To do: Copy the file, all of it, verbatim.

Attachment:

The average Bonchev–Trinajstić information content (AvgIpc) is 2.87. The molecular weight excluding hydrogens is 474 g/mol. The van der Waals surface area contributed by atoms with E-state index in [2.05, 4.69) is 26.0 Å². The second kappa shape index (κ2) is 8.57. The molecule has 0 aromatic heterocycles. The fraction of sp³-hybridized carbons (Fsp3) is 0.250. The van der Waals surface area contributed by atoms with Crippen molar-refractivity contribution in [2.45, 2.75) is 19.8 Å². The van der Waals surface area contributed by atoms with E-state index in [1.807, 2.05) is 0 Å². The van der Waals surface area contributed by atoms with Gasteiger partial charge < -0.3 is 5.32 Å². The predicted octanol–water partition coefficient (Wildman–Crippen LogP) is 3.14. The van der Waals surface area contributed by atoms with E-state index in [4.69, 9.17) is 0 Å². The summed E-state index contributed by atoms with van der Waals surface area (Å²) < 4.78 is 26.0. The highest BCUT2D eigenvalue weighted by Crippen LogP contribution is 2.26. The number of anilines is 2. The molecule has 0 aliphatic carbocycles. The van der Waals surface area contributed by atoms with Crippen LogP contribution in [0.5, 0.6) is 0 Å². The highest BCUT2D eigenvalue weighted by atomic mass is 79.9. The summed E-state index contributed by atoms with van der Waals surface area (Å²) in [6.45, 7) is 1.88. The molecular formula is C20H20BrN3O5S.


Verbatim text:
The average Bonchev–Trinajstić information content (AvgIpc) is 2.87. The molecular weight excluding hydrogens is 474 g/mol. The van der Waals surface area contributed by atoms with E-state index in [2.05, 4.69) is 26.0 Å². The second kappa shape index (κ2) is 8.57. The molecule has 0 aromatic heterocycles. The fraction of sp³-hybridized carbons (Fsp3) is 0.250. The van der Waals surface area contributed by atoms with Crippen molar-refractivity contribution in [2.45, 2.75) is 19.8 Å². The van der Waals surface area contributed by atoms with E-state index in [1.807, 2.05) is 0 Å². The van der Waals surface area contributed by atoms with Gasteiger partial charge < -0.3 is 5.32 Å². The predicted octanol–water partition coefficient (Wildman–Crippen LogP) is 3.14. The van der Waals surface area contributed by atoms with E-state index in [4.69, 9.17) is 0 Å². The summed E-state index contributed by atoms with van der Waals surface area (Å²) < 4.78 is 26.0. The highest BCUT2D eigenvalue weighted by Crippen LogP contribution is 2.26. The number of anilines is 2. The molecule has 0 aliphatic carbocycles. The van der Waals surface area contributed by atoms with Crippen LogP contribution in [0.5, 0.6) is 0 Å². The highest BCUT2D eigenvalue weighted by atomic mass is 79.9. The summed E-state index contributed by atoms with van der Waals surface area (Å²) in [6.45, 7) is 1.88. The molecular formula is C20H20BrN3O5S.